Here’s what happened to newspapers.
In the early 1990s I worked at the Gazette in Montreal. In those days on a Saturday you’d pick up your Gazette, shake five sections of classified advertising and home and car ads onto the floor, and go straight to the City pages, which featured a loving summary of local restaurants’ health-code violations.
The really good stories featured tales of city health inspectors encountering rodents or poo, or both in combination. Often the stories mentioned restaurants frequented by young Gazette reporters on a budget, which was always good for a frisson.
Since those days, a few things have happened. First, just about all the ads in the classified sections – apartments for rent, articles for sale, homes and cars – migrated to the Internet. Now you can sell your jalopy with no transaction cost at all; my colleagues and I get no piece of the action.
This led to a collapse in newspapers’ revenue; endless hand-wringing by newsroom managers; and shrinking newsrooms. Today the Star has as many editorial employees as the Gazette had when I was there. The Gazette has barely any left, and will have several fewer next month than last month.
At my old paper, nobody troops off to the city offices to collect rat-poop restaurant reviews anymore. Nobody reviews jazz clubs. Nobody lives in Ottawa writing about the federal government for a readership that has always cared passionately about federal politics, and so on. Not because these things don’t matter, but because there is no way to pay for all this journalism.
This is a cause of great anguish for people in my line of work. And on Thursday it led the Public Policy Forum, on contract from the federal government, to come up with a report proposing remedies, mostly a bunch of tax changes to fund a very large pot of money that would support fine journalism everywhere.
But the collapse of advertising isn’t the only thing that’s happened since my youth. Another thing that has happened is that a 10-second Google search can take you to where the City of Montreal keeps its food-code violations. Yikes, Restaurant Beijing Inc. on de la Gauchetière St. W., it must have taken a lot of work to rack up $9,800 in fines in a single month.
So: When I was a kid, you had to pay me a little money when you had a car to sell, so I could go get you information about where it was safe to eat. Today you don’t need me for either part of that. This is not your problem. It’s mine.
Who will hold our politicians accountable? Well, their speeches, committee hearings and expenses are all online. The Canadian Press used to pay a reporter to sit in the House of Commons every minute it was sitting. This was long before my time.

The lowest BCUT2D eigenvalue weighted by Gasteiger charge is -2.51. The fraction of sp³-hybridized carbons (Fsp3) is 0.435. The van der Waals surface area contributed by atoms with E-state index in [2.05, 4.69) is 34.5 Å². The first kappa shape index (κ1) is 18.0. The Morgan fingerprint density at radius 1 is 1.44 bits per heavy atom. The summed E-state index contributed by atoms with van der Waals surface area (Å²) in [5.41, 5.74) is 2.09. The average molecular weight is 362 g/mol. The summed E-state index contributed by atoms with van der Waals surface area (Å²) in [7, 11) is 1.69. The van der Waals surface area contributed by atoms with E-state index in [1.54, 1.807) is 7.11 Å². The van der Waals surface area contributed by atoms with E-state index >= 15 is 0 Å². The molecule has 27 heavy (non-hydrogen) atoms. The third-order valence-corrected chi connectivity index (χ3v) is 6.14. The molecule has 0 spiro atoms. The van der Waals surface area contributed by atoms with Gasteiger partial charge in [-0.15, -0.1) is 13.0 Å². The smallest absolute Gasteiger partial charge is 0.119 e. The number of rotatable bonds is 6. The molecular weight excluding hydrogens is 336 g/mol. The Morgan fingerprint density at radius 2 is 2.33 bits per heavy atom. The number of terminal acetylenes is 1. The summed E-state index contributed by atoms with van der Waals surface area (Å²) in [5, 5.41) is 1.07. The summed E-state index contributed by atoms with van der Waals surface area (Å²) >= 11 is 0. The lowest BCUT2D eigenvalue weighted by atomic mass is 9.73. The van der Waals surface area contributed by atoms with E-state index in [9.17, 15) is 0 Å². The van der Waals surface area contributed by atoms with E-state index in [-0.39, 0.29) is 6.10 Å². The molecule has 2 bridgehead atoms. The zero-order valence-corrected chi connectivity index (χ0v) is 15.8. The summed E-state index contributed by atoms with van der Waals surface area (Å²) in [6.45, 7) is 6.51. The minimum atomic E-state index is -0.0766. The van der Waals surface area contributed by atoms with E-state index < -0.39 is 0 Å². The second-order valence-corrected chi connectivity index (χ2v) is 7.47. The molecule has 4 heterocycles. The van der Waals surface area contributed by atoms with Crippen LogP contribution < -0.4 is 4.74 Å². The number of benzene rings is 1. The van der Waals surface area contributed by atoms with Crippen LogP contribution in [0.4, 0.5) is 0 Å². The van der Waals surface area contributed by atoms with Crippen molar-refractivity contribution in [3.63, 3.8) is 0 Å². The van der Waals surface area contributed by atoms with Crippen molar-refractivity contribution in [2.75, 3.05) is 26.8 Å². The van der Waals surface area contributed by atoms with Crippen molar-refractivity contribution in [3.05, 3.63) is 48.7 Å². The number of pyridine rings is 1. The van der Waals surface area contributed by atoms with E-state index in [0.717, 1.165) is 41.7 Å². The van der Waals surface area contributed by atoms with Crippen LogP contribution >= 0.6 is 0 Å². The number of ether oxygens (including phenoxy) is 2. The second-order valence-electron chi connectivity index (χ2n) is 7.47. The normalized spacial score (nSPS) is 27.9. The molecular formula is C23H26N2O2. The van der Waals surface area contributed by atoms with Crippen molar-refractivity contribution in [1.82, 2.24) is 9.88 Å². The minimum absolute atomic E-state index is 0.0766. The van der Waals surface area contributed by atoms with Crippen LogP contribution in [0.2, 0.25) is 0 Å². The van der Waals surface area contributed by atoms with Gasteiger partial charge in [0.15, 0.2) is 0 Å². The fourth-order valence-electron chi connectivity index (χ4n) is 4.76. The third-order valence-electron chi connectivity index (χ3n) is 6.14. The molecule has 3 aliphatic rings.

Society is not poorer because it no longer happens. Any citizen has direct access to vast quantities of information that used to require reporters as intermediaries: Who’s playing at the Rex next Thursday, how this year’s Leafs starting lineup compares to last year’s, what Tom Mulcair said at the Maclean’s debate.
No, I’m not trying to talk myself out of a job, although check back next week to see whether I managed it anyway. I’m trying to talk myself out of a measure of your sympathy, and out of the astonishing campaign organized by the Trudeau Liberals to ensure that your tax dollars be made to fill holes left by the exodus of your advertising dollars.
“Canadians still seek to be informed,” the new Public Policy Forum study says in an unguarded moment. “New technologies have not only made this possible, but increased the supply of news and opinion dramatically.”
This rather lets the cat out of the bag: What’s at risk is not your right to be informed, but mine to earn a buck informing you.
There may be room for changes to tax treatment of businesses that seem different (newspapers and websites) but find themselves in the same business (news gathering). But government should be exceedingly cautious, and I see no evidence that it is at all.
First, if there’s a fund for good journalism, the Liberals should appoint Pierre Poilievre, the Conservative MP who was in charge of election rules in the last Parliament, to run it. And if they’re not comfortable doing that, there should be no fund, because one day, after some future election, somebody like Pierre Poilievre will run it anyway.
Second: ask any Liberal MP how much stock they put in stories about cabinet ministers showing up at party fundraisers, or about the prime minister’s vacations. I asked one this week, and she lit into me for “not telling the whole story.”
Put those people in charge of deciding what journalism rises and what doesn’t? No thanks.
Paul Wells is a national affairs writer.